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Posts tagged Jamuna River

Brahmaputra River Flowing Down From Himalayas Towards Bay of Bengal

23.7N 92.7E

November 22nd, 2011 Category: Sediments

India, Myanmar and Bangladesh - November 8th, 2011

Flowing down from the Himalayas and diagonally across the upper part of this image of India, Bangladesh and Myanmar is the Brahmaputra River. From its origin in southwestern Tibet as the Yarlung Tsangpo River, it flows across southern Tibet to break through the Himalayas in great gorges and into Arunachal Pradesh (India) where it is known as Dihang.

It then flows southwest through the Assam Valley as Brahmaputra and south through Bangladesh as the Jamuna (not to be mistaken with Yamuna of India). In the vast Ganges Delta it merges with the Padma, the main distributary of the Ganges, then the Meghna, before emptying into the Bay of Bengal. Here, sediments from the delta can be seen giving part of the bay an opaque tan color.

 

Confluence of Padma and Jamuna Rivers, Bangladesh

23.7N 89.7E

November 20th, 2011 Category: Rivers

Bangladesh - November 9th, 2011

This APM image shows the confluence of the Padma River (left) and Jamuna River (above), in Bangladesh. The Jamuna is one of the country’s three main rivers. The Brahmaputra-Jamuna is a classic example of a braided river and is highly susceptible to channel migration and avulsion.

The Jamuna is the main distributary channel of the Brahmaputra River as it flows out of India into Bangladesh. The Jamuna then flows south and joins the Padma River (Pôdda) near Goalundo Ghat. Merged with the Padma (Pôdda), it meets the Meghna River near Chandpur. Its waters then flow into the Bay of Bengal as the Meghna River.

 

Sediments in Ganges Delta and Gulf of Martaban, Bangladesh and Myanmar – November 11th, 2011

20.0N 93.4E

November 11th, 2011 Category: Image of the day, Rivers, Sediments

Myanmar and Bangladesh - November 8th, 2011

Two large, sediment filled bays can be seen in this image of Bangladesh (left) and Myanmar (right). Visible in southern Myanmar is the Gulf of Martaban, filled with sediments by the Salween Sittaung and Yangon Rivers. Visible in Bangladesh is the Ganges Delta, where sediments enter into the Bay of Bengal.

The Ganges Delta (also known as the Ganges–Brahmaputra Delta, the Sunderbans Delta, or the Bengalla Delta) is a river delta in Bangladesh and the state of West Bengal, India. It is the world’s largest delta, approximately 350 km (220 mi) across at the Bay of Bengal.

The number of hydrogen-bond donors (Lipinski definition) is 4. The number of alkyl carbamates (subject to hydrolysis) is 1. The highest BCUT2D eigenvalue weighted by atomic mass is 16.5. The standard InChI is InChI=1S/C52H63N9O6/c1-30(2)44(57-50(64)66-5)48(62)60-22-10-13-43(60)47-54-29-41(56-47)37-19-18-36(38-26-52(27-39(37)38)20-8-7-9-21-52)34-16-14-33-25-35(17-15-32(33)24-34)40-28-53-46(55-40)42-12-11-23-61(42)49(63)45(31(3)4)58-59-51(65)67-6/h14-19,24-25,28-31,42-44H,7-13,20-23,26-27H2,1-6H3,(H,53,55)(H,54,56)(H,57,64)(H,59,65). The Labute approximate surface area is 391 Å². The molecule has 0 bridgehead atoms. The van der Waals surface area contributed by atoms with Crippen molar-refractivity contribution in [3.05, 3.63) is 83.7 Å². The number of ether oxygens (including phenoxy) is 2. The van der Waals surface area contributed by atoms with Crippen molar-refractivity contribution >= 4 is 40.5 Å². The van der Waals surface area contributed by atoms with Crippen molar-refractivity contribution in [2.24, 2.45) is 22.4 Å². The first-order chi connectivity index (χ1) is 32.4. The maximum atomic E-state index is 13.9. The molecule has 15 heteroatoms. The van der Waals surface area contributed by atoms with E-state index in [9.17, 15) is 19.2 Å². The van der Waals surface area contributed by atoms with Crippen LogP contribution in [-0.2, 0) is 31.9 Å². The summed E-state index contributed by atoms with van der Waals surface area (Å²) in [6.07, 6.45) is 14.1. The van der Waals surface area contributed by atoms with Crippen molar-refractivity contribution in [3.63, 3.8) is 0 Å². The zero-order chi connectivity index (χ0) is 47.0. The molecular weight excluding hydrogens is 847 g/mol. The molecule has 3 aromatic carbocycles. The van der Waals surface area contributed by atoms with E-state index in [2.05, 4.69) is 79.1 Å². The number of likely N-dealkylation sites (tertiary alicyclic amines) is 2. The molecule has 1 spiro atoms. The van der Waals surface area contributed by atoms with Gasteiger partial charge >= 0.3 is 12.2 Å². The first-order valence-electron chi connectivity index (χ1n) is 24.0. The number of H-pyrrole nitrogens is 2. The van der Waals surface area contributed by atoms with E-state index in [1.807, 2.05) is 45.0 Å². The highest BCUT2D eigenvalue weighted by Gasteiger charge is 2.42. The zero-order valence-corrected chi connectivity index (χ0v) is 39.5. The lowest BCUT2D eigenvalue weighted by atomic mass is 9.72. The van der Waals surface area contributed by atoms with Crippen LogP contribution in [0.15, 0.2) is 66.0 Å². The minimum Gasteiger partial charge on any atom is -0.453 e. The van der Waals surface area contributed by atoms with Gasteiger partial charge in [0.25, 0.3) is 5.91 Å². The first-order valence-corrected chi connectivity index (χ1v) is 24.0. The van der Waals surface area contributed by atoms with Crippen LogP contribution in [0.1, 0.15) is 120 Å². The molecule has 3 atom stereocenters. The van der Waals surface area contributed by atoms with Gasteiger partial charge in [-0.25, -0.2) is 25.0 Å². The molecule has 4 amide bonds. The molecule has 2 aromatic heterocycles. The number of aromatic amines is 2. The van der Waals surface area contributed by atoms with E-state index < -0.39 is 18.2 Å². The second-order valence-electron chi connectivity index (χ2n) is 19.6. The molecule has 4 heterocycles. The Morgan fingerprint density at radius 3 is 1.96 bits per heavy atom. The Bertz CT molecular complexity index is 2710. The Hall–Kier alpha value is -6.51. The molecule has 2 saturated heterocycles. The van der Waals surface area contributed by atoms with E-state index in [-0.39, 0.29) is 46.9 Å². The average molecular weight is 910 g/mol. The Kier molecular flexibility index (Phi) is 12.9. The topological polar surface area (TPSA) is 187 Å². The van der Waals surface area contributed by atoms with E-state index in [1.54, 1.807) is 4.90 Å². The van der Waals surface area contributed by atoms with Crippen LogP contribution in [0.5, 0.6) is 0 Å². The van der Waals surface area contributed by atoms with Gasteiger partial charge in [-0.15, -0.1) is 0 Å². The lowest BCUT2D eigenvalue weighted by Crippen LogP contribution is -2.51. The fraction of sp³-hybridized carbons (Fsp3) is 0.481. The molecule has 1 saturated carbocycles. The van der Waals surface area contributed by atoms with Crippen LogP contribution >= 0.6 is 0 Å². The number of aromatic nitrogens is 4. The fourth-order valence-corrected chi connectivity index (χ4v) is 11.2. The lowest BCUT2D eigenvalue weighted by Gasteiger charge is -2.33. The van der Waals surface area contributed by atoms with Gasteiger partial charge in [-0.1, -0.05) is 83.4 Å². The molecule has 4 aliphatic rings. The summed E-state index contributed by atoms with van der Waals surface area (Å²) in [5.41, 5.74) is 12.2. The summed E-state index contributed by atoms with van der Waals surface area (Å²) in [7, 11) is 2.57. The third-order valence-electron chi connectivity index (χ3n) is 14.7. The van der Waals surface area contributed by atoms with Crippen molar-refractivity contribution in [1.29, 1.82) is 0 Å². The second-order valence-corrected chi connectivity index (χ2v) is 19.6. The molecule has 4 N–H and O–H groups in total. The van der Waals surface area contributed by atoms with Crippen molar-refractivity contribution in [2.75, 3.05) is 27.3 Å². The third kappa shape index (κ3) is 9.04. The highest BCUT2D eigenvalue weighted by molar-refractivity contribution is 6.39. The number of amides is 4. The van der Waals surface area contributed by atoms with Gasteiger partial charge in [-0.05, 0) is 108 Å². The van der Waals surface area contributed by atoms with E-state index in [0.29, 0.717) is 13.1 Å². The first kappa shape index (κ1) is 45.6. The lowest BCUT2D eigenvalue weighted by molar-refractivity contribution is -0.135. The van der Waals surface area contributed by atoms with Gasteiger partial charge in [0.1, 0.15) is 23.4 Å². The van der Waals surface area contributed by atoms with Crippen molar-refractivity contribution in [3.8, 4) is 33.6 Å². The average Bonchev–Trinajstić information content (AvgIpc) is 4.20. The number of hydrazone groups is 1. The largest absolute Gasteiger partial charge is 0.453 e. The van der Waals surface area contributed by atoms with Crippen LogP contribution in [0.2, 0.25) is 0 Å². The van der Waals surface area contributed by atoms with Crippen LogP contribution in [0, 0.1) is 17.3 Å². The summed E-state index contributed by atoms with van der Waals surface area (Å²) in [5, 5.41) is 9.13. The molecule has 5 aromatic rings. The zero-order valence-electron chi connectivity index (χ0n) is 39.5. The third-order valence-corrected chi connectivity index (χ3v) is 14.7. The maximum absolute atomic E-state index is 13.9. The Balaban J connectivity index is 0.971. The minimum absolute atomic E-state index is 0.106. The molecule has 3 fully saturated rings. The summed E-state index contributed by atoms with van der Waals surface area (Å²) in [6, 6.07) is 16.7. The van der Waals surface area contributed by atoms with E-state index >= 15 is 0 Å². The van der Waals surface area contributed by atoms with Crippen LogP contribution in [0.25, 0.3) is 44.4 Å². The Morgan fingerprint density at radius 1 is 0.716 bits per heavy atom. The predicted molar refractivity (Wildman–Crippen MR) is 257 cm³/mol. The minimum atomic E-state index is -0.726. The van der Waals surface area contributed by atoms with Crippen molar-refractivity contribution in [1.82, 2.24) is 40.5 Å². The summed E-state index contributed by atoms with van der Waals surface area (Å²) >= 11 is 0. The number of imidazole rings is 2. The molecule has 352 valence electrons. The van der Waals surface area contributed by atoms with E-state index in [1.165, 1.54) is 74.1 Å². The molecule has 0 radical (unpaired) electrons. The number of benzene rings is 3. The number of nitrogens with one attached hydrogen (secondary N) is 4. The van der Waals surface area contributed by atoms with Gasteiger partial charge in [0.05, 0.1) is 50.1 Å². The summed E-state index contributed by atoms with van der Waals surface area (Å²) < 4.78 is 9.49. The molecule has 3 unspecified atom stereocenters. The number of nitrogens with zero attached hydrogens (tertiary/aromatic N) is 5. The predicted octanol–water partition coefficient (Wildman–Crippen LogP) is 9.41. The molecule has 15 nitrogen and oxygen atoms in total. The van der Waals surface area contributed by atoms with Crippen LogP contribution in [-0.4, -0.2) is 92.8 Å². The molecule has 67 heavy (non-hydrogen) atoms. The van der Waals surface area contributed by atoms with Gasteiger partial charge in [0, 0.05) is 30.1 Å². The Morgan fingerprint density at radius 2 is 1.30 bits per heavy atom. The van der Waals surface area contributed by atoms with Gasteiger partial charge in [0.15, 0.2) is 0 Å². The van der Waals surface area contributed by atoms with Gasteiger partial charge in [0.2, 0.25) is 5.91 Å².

A number of large rivers flow through the Ganges Delta, including the Padma (main distributary of the Ganges) and the Jamuna (main distributary of the Brahmaputra), which merge and then join the Meghna before entering the sea.

Braided Channels of Jamuna River, Bangladesh – July 19th, 2011

23.4N 90.0E

July 19th, 2011 Category: Image of the day, Rivers

Bangladesh - July 12th, 2011

This APM image shows the Jamuna River, one of the three main rivers of Bangladesh. It is the main distributary channel of the Brahmaputra River as it it flows out of India into Bangladesh.

The Jamuna flows south and joins the Padma River (Pôdda) near Goalundo Ghat. Merged with the Padma (Pôdda), it meets the Meghna River near Chandpur. Its waters then flow into the Bay of Bengal as the Meghna River.

The Brahmaputra-Jamuna is a classic example of a braided river and is highly susceptible to channel migration and avulsion. Its braided channels with numerous sandbars enclosed among them can be observed in great detail in the full image.

Thick Smoke Over Bangladesh and Northeastern India – January 1st, 2011

23.7N 90.4E

January 1st, 2011 Category: Fires, Image of the day, Rivers

India and Bangladesh - December 27th, 2010

Thick smoke hovers over northeastern India and Bangladesh, veiling the course of the Brahmaputra/Jamuna River. The smoke billows out over the rivermouths along the Bangladeshi coastline and over the Bay of Bengal.

The high Himalayas (top edge) prevent the smoke from spreading northward into Bhutan and Tibet. While such smoke over India and Bangladesh is often caused by agricultural fires, it is worth noting that several severe factory and warehouse fires occurred in Bangladesh in mid to late December.

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